“A down-on-his-luck guy…who happens to be part-unicorn”: An Interview With TJ Berry

Laura McKay (LM): Today’s #SpecFicPicks Q&A starts now! Special guest: TJ Berry, author of Space Unicorn Blues and Five Unicorn Flush, published by @angryrobotbooks.

LM: @TJBerry, thank you joining me today! Let’s start with a few general writing questions.

TJ Berry (TJB): Sure! I’m excited to hang out with you this morning!

LM: What inspired you to start writing?

TJB: I’ve been writing since I was ten—inspired by Enid Blyton‘s books. My first short stories were Famous Five fanfic. I was amazed that kids went on vacation alone!

Life took a turn and I ended up working in politics. I came back to writing as a career in 2015.

LM: I read lots of Enid Blyton’s books as a kid too! The parrot was always my favourite character haha.

TJB: Five Go Off in a Caravan was incredibly important to me as a writer!

LM: What is the most difficult part of your writing process?

TJB: Like most writers, I get into my own head about the quality of the work I’m creating. I often have to remind myself that it’s fine to take a swing and miss. My only goal is to tell a story that no one else can.

LM: I don’t like to fangirl in public, but seriously, you do not need to worry about quality. You 100% had me before I was five chapters in!

TJB: Awww, thanks!

LM: Space Unicorn Blues and Five Unicorn Flush are such fantastic titles for books! How did you come up with them? Is there a particular process you follow for naming your books?

TJB: I had to make sure Space Unicorns got into the title of the first book. I wanted people to see the cover and say, “Unicorns… in space?!” You know what you’re getting.

Blues rounds out the title nicely because unicorn families are named in shades of blue. 💙

LM: Now to dive into the books! What was the hardest scene to write in either of your books?

TJB: The final scene of a novel is always the most difficult to write. There’s always more story to tell.

As a writer, I’m trying to both wrap up the story and leave some threads undone for the next book. I’m great at beginnings and terrible at endings. ¯_(ツ)_/¯

LM: Where did these books come from? What inspired the story?

TJB: Oddly, Space Unicorn Blues came about in a moment of pure spite. Someone suggested I write more “normal” stories and I angrily retorted that I was going to write the most bizarre book possible. With unicorns! In space! …and I did…and then I sold it. 😂

LM: I love that! I don’t think I’ve ever managed to write a “normal” story in my life… especially if normal = not spec fic. I’ve tried, but it just never works. I’m guessing you have a similar problem/gift 😂

TJB: True! I start out fine and then everything in the story goes weird…next thing you know there are unicorns piloting asteroids…

LM: The world you’ve built is a blend of science fiction and fantasy reminiscent of Anne McCaffrey’s Acorna series, but darker and more complex. Were there any specific books or movies that inspired the world you’ve built?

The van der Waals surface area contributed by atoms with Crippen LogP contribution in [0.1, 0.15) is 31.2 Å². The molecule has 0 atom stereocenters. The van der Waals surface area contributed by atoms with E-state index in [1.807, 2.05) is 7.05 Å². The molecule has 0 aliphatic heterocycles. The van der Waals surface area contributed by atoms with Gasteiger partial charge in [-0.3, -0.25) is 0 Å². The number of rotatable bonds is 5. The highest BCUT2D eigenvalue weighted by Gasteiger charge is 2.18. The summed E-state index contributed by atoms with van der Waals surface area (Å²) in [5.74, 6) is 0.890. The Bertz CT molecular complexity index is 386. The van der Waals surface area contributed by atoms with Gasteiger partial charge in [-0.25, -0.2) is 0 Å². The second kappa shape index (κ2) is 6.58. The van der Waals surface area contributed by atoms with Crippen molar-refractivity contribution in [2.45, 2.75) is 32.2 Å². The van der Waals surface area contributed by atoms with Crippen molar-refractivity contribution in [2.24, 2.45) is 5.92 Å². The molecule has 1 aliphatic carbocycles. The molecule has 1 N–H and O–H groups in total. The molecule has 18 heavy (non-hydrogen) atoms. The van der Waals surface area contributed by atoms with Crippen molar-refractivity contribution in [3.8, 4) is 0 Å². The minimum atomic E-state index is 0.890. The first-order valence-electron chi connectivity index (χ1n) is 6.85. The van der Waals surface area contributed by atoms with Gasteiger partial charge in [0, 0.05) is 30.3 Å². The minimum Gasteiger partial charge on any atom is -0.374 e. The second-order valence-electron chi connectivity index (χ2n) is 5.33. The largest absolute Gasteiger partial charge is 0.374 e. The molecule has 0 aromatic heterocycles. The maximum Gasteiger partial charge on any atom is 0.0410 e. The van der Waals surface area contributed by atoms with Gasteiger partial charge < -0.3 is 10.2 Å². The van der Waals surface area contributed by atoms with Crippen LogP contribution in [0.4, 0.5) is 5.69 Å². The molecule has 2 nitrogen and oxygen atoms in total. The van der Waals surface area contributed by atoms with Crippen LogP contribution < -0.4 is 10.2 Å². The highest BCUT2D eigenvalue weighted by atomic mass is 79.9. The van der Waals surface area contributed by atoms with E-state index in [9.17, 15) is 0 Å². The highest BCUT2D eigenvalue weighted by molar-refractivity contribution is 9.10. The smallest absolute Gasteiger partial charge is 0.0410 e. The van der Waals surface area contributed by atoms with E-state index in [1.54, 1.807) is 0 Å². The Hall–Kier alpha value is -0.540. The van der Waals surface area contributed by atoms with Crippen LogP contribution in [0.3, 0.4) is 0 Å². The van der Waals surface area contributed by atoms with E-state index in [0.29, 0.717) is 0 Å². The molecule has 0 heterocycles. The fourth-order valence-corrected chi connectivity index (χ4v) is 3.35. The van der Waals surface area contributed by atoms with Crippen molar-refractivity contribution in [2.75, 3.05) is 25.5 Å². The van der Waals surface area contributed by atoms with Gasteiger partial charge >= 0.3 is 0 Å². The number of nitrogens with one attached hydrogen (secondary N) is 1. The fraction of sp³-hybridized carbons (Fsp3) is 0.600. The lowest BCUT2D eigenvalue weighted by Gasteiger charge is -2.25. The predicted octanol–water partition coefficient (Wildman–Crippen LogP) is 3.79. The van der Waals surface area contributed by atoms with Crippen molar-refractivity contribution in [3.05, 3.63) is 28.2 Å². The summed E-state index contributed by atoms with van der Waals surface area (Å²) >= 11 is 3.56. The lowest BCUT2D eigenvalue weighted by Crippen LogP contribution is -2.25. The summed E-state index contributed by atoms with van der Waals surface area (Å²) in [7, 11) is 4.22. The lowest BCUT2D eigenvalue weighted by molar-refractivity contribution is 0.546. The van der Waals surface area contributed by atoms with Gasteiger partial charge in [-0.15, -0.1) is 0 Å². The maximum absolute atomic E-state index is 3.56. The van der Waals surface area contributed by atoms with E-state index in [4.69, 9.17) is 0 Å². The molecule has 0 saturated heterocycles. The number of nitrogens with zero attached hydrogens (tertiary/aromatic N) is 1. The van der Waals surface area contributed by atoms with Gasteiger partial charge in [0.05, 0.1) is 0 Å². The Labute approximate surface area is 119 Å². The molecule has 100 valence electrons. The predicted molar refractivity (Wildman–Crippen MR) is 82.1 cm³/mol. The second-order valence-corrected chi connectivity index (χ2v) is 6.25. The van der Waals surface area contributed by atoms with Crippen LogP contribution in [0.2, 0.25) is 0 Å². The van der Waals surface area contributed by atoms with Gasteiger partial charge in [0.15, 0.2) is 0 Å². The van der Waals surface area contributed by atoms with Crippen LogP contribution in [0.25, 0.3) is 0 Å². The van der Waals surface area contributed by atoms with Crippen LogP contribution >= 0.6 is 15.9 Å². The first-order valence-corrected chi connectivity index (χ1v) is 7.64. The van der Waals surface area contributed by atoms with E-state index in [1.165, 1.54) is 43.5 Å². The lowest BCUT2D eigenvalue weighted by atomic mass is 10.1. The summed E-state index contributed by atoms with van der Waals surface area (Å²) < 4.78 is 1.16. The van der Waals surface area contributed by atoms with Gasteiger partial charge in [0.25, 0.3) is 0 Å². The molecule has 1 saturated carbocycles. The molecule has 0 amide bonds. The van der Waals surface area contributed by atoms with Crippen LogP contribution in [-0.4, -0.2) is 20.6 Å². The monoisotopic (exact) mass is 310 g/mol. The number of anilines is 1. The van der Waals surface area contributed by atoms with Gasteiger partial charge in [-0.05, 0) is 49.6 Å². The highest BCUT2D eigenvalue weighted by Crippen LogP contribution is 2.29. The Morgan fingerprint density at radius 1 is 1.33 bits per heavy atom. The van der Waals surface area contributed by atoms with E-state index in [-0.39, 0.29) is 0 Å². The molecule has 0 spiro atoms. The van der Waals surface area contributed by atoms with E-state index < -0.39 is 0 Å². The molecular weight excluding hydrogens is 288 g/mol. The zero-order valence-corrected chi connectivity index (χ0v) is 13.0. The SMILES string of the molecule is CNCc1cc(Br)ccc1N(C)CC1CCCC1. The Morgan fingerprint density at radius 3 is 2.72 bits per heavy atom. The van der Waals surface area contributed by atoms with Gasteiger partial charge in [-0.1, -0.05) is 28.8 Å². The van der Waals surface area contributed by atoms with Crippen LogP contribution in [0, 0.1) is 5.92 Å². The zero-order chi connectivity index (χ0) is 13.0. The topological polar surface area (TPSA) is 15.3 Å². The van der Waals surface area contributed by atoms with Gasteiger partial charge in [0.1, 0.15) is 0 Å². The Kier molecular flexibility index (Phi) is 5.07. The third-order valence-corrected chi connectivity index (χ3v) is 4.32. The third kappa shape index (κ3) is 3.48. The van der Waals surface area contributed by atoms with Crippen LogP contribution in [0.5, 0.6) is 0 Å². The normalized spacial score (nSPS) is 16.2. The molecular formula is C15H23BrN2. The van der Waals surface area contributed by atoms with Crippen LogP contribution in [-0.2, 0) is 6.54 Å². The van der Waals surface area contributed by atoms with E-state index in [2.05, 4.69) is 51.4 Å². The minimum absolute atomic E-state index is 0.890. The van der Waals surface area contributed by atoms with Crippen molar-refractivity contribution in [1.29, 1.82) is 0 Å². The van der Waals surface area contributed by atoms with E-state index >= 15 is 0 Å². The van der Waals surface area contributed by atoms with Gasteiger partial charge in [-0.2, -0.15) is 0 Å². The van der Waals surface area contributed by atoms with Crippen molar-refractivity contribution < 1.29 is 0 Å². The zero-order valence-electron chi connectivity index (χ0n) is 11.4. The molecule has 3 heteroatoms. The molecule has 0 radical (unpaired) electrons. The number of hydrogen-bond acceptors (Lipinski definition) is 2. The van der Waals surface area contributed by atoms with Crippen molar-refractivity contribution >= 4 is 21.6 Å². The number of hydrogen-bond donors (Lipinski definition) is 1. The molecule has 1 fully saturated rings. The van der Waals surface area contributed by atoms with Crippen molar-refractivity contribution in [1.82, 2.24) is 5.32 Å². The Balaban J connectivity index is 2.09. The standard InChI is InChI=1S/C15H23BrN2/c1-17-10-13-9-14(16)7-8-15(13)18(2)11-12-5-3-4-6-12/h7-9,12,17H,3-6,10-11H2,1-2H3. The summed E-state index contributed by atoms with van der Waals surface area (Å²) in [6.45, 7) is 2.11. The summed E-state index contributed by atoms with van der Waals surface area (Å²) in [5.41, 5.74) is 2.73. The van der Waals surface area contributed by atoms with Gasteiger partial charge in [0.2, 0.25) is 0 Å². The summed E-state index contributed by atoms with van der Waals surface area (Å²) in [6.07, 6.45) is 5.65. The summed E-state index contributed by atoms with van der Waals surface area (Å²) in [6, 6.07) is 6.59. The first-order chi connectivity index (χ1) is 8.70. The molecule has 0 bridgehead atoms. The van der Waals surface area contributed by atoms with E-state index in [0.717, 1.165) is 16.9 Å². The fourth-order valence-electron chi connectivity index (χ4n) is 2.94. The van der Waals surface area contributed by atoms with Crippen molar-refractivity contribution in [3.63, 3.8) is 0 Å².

TJB: My books are meant to be the opposite of high fantasy like Lord of the Rings. I want magic to feel dirty and ordinary–humans have a tendency to flatten the miraculous into the mundane. I took a lot of inspiration for the tone of my books from the show Firefly!

LM: Many fantasy writers create names or choose archaic names for their characters. Why did you choose to go with common English names for your characters (for example, a half-unicorn named Gary)?

TJB: I wanted this incredibly powerful unicorn to have a very ordinary name. Gary bucks all expectations of what a unicorn should be. He’s just a down-on-his-luck guy…who happens to be part-unicorn. sad trombone

Fun fact: Gary was actually almost named Eugene.

LM: How important was representation as part of this series, and what work did you do to ensure those representations were respectful?

TJB: A representative cast was essential to reflect the diversity of our actual universe. Every time I write characters with identities I don’t share, I check my work with a paid sensitivity reader who shares that identity.

I always start my projects by revisiting this guidance from Nisi Shawl: “There is a huge difference between telling a story that is inclusive and telling someone else’s story.”

LM: 👏

LM: What can readers expect to see from you next? What are you currently working on?

TJB: I’m excited to share that I signed a contract with Asimov’s to publish a short story about artificial intelligence, self-improvement, and falling out of love. Look for it next year!

I’m also working on two horror & thriller novels…and one secret project!

LM: Thank you for the interview today! Where can readers find out more about you and your work?

TJB: Thanks for inviting me…this was a lot of fun!

The best place to find my latest projects and updates is right here on Twitter: @TJBerry

I also have a website at https://tjberrywrites.com for anyone who’s interested in finding my past work.

This is a full transcript of an interview that took place live on Twitter on December 5, 2020. It has been edited for clarity and readability.


Watch for upcoming interviews with the schedule here.

Have you read Space Unicorn Blues or Five Unicorn Flush? Which character was your favourite? Let me know in the comments!

Author Interview SpecFicPicks

writerlauramckay View All →

Laura McKay is a speculative fiction writer whose work leaves you wondering and your mind wandering. Inspired by the Dresden Files, her current work-in-progress brings fast-paced, thought-provoking mystery and magic to the streets of Winnipeg.

Laura is also an Assistant Editor at Portage & Main Press and freelances on various writing and editing projects.

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